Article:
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NASA Sounding Rocket Launch from Wallops to Test New Technologies

NASA's Wallops Flight Facility is scheduled to launch a sounding rocket for the Suborbital Technology Experiment Carrier (SubTEC-9) mission April 24.

UPDATE: The planned April 24 launch of the Terrier-Improved Malemute sounding rocket carrying the SubTEC-9 technology demonstration has been scrubbed due to issues with payload instrumentation. The next launch opportunity is Tuesday, April 25, with a 7:15-8:15 p.m. ET launch window.

A sounding rocket seconds in mid-launch off the launch pad with a bright white plume the spreads out underneath the rocket when it hits the ground. The rocket is white on the bottom and darker up to the top.
The SubTEC 7 mission launched on a Black Brant IX from Wallops Island Virginia, May 16, 2017. The upcoming SubTEC-9 mission will build upon the successes of past SubTEC missions to test new technologies to be used in the future.
NASA/Allison Stancil

NASA’s Wallops Flight Facility is scheduled to launch a sounding rocket for the Suborbital Technology Experiment Carrier (SubTEC-9) mission April 24. The mission will test several new technologies under development by the Sounding Rockets Program Office (SRPO).

The launch window for the mission is 7:15-8:15 p.m. EDT. The Wallops Visitor Center’s launch viewing area will open at 6:15 p.m. for launch viewing. Coverage of the mission will begin 15 minutes before launch on the Wallops YouTube channel.

Since the first SubTEC launch in 2005, the SubTEC missions have provided an opportunity for the sounding rocket team to test and demonstrate new or improved technologies prior to their use on science missions.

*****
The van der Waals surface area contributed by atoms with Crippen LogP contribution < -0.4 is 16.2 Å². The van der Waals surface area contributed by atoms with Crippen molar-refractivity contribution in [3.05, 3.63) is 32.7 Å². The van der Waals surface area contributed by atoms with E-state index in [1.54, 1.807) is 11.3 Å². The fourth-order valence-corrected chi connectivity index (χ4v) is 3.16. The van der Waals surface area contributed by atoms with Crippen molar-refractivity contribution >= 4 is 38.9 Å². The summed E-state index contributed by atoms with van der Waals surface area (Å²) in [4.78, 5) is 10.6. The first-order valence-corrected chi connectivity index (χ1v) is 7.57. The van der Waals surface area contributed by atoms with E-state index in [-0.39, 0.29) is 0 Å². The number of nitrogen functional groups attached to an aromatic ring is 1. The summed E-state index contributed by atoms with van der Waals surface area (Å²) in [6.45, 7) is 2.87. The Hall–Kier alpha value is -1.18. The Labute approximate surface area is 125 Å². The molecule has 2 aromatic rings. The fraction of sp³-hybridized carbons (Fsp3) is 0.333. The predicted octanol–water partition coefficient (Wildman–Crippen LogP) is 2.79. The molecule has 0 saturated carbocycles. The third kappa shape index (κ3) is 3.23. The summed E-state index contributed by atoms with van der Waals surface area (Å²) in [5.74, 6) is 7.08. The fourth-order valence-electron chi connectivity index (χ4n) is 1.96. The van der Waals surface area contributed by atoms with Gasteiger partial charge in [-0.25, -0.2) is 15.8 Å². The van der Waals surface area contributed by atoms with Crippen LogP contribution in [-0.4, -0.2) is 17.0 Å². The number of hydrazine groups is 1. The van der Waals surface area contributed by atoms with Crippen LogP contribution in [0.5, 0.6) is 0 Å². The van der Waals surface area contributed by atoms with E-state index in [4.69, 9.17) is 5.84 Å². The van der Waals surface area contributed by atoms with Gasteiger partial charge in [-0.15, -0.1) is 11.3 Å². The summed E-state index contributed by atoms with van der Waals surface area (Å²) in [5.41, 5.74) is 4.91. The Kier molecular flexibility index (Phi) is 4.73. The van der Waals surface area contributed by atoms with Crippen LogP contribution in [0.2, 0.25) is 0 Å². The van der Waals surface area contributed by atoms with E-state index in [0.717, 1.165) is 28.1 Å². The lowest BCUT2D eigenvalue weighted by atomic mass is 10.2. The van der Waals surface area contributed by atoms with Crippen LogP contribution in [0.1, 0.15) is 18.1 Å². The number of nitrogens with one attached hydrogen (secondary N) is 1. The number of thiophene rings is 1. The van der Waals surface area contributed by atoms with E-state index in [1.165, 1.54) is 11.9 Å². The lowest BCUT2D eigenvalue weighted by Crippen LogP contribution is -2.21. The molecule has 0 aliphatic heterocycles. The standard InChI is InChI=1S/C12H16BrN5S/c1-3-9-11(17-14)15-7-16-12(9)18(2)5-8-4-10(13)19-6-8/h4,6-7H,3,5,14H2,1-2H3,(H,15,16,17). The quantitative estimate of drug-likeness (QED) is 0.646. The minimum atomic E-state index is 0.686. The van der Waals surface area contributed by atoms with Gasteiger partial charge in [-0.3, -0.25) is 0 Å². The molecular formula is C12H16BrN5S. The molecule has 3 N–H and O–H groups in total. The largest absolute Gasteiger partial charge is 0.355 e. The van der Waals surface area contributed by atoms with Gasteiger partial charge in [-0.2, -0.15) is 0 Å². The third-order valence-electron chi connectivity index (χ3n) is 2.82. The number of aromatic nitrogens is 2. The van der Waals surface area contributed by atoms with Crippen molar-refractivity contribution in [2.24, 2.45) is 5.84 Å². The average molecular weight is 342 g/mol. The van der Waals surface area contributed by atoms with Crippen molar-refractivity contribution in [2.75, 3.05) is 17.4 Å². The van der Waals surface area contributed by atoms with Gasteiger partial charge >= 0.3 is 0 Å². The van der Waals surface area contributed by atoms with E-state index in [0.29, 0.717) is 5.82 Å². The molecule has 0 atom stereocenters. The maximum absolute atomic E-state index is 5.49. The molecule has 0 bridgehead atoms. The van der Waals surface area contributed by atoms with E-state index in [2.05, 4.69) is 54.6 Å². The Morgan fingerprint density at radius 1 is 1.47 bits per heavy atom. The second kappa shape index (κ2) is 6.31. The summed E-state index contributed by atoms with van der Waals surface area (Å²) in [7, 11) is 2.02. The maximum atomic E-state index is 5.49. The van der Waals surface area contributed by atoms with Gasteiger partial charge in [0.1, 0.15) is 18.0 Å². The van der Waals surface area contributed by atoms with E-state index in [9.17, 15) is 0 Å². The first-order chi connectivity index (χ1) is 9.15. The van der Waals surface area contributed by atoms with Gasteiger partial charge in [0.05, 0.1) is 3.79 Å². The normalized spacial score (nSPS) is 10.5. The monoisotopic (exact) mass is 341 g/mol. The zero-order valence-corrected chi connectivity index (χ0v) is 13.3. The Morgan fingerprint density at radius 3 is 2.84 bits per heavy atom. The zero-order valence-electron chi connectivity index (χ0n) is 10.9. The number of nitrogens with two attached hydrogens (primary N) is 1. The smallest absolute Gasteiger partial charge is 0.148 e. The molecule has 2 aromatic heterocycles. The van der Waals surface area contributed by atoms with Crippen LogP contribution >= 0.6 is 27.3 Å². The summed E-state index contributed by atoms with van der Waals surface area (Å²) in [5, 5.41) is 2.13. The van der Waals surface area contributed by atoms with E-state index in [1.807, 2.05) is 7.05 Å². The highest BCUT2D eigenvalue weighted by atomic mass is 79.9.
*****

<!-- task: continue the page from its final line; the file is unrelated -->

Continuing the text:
“The SubTEC-9 mission is a test flight used to test 14 new technology development experiments that enable new capabilities for the science community,” said Josh Yacobucci, the principal investigator for the mission and sounding rocket technology manager at Wallops Flight Facility on Wallops Island, Virginia.

The SubTEC-9 mission will be launched from Wallops on a two-stage Terrier-Improved Malemute sounding rocket. The rocket will be testing a new star tracker and a faster telemetry link. The high-data-rate C-band telemetry link will transmit data from the rocket to the ground in real time, monitoring the rocket’s performance and tracking its progress. The technology will enable data speeds four times higher than currently provided. SubTEC is also testing a new smaller star tracker which is a sensor used in attitude control systems to align to a target of interest in space. Some of the other experiments being tested include 3D-printed electronics circuits, ethernet-based components, a low-cost gyro, a new antenna, and a new high-density battery.

SubTEC-9 is expected to reach an altitude of about 108 miles (174 kilometers) before descending by parachute into the Atlantic Ocean to be recovered. Backup launch days are April 25 through 28. The launch may be visible in the Chesapeake Bay region.

NASA’s Sounding Rockets Program is managed at the agency’s Wallops Flight Facility, which is managed by NASA’s Goddard Space Flight Center in Greenbelt, Maryland. NASA’s Heliophysics Division funds the Sounding Rockets Program for the agency.



Last Updated
Jul 26, 2023
Patrick Black